I also wanted to make sure that all the B's really were types of Pale Ale. Because I was all confused, like.

This is what the beers looked like:


Crowley beers in 1914
Beer Style OG FG ABV App. Atten-uation lbs hops/ qtr hops lb/brl
AK Pale Ale 1047.1 1011.1 4.76 76.47% 6.25 1.10
B Pale Ale 1038.8 1007.2 4.18 81.43% 7.17 1.01
BB Pale Ale 1045.7 1009.4 4.80 79.39% 9.82 1.64
BBB Pale Ale 1054.0 1011.6 5.61 78.46% 10.75 2.11
L Pale Ale 1052.6 1014.4 5.06 72.63% 6.25 1.24
Porter Porter 1049.9 1016.6 4.40 66.67% 5.63 1.05
Stout Stout 1067.9 1026.0 5.53 61.63% 5.63 1.43
Source:
Brewing record held at Hampshire Archives and Local Studies, document number 37M86-2.

Not found the Old Ale yet, I'm afraid. Judging by the number of brews o it, AK was filling the role of Mild Ale. Though before anyone asks, AK is not a type of Mild. It's a Light Bitter.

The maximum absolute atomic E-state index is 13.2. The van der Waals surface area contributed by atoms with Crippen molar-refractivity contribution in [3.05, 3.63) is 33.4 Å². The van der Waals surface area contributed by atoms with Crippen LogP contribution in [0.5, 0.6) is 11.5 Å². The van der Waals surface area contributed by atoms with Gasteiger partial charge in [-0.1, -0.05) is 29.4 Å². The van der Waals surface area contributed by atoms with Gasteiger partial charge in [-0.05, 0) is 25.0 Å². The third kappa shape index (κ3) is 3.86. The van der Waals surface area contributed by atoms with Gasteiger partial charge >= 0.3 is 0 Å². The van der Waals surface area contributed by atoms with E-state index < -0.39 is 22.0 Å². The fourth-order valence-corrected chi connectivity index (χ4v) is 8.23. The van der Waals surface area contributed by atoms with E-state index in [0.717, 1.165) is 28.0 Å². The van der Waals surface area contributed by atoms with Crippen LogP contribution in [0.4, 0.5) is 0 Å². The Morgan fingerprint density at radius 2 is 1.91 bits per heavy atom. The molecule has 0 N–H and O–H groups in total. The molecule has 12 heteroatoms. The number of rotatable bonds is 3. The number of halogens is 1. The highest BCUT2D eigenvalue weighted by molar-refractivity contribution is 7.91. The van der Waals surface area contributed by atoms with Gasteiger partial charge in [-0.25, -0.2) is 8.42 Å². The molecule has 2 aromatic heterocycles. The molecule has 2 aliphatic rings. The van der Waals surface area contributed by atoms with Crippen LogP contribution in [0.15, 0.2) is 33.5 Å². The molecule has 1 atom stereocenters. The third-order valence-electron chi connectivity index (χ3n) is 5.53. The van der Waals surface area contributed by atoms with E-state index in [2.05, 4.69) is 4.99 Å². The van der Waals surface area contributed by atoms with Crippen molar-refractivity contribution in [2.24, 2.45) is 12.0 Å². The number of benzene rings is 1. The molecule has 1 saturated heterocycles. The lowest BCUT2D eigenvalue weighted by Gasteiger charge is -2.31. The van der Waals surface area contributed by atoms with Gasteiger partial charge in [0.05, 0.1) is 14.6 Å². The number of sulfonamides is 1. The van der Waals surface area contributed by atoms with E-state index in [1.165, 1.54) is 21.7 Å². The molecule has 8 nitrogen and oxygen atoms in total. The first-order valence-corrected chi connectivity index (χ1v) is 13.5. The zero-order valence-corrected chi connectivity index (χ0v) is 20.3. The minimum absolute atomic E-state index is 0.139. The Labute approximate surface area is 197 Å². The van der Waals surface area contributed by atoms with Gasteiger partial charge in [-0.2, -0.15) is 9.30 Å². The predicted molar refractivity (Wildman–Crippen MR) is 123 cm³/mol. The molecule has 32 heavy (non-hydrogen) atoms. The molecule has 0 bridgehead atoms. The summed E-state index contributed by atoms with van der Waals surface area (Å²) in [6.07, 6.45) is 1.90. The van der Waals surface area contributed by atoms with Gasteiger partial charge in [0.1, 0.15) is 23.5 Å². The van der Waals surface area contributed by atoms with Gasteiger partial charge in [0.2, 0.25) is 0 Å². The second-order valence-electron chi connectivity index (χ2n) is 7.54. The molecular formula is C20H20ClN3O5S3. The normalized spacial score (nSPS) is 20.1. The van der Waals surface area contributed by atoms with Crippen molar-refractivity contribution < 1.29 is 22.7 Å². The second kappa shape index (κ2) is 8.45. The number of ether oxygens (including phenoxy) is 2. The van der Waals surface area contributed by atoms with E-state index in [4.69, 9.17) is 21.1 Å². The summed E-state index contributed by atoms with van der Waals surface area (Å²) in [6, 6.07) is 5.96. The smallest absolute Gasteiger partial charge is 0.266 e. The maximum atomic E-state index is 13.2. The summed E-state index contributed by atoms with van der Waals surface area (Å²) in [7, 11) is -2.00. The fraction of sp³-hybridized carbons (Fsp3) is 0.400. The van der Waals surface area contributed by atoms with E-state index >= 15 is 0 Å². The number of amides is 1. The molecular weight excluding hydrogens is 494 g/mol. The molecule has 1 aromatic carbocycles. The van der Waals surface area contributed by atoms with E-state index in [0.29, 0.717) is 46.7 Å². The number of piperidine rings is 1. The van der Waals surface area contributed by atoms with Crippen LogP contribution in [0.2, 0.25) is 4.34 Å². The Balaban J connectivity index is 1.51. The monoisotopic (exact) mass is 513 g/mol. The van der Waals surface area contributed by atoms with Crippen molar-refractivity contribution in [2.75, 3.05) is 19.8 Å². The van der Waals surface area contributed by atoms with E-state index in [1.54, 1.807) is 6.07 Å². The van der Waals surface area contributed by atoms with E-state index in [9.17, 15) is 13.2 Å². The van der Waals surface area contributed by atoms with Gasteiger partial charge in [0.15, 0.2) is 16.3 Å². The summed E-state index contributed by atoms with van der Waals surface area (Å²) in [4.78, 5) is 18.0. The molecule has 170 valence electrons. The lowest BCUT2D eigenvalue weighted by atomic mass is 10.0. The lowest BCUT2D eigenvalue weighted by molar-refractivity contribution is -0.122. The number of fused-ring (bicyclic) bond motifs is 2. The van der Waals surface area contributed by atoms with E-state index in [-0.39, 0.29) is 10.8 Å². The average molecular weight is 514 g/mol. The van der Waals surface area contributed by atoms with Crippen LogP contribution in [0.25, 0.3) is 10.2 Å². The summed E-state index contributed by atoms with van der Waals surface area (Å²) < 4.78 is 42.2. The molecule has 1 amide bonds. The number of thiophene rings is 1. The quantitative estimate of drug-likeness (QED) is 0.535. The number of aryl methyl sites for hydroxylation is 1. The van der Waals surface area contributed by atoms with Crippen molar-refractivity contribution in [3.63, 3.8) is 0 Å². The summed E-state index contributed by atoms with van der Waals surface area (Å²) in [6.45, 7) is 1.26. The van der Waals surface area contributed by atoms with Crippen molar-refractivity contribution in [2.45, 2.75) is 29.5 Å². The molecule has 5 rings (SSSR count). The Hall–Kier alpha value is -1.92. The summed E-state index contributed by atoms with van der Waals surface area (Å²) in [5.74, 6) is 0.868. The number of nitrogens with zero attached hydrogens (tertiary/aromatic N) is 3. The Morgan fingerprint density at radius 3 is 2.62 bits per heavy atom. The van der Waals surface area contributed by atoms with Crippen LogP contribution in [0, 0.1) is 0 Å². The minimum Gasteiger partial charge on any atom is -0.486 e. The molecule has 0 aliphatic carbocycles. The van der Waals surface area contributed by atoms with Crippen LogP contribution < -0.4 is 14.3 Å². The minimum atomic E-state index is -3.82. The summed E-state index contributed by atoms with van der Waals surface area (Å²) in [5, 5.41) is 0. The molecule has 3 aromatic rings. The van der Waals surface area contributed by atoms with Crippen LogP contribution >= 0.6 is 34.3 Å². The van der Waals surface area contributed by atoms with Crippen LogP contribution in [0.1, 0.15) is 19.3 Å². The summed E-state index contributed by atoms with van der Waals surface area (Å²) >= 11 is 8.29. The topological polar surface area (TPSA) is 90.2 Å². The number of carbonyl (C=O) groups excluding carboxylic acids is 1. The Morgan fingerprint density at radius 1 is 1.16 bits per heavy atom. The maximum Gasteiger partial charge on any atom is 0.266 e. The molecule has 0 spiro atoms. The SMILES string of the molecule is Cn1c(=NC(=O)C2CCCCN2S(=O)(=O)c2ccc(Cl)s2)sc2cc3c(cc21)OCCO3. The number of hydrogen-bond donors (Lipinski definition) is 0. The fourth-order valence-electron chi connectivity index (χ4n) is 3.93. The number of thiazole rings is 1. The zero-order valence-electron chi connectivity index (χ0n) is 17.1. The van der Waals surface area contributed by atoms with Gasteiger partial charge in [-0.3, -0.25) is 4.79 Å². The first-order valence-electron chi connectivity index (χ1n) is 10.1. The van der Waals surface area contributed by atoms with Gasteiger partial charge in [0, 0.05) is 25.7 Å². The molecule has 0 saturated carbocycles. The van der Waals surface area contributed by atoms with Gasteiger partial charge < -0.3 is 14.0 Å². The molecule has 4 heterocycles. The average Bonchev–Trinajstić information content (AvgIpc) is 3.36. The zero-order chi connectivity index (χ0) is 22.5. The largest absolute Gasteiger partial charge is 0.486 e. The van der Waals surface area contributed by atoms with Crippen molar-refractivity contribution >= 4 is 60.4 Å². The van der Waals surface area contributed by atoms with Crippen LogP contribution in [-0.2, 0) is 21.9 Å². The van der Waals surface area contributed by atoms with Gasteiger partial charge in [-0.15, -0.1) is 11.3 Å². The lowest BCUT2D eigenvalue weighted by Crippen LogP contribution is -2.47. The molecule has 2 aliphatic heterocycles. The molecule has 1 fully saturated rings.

Sunday, 18 February 2018

Brown Ale in the 1950s

It's hard to imagine now, but Brown Ale was a really big deal in the 1950's.

As the Mann's advert below states: "Brown Ale is cbecoming more and more popular with Britain's beer drinkers".


Birmingham Daily Gazette - Thursday 11 September 1952, page 5.
Thouigh I'm sure that "no finer malts" stuff is guff. It implies that the colour came from the malt, whuich it almost certainly didn't.

Mann's weren't the only brewery to use the adjective "rich" to describe their Brown Ale:

Coventry Evening Telegraph - Thursday 24 June 1954, page 31.
This is one of the few Brown Ales that have survived:

Shields Daily News - Wednesday 20 April 1955, page 9.

Interesting the way the advert emphasise that it's good value for money. As you can see in the table below, it was more expensive than most other Brown Ales. Though it was much stronger than the average of about 3% ABV.

I've included this advert, just because it's weird:
Yorkshire Post and Leeds Intelligencer - Saturday 20 December 1952, page 7.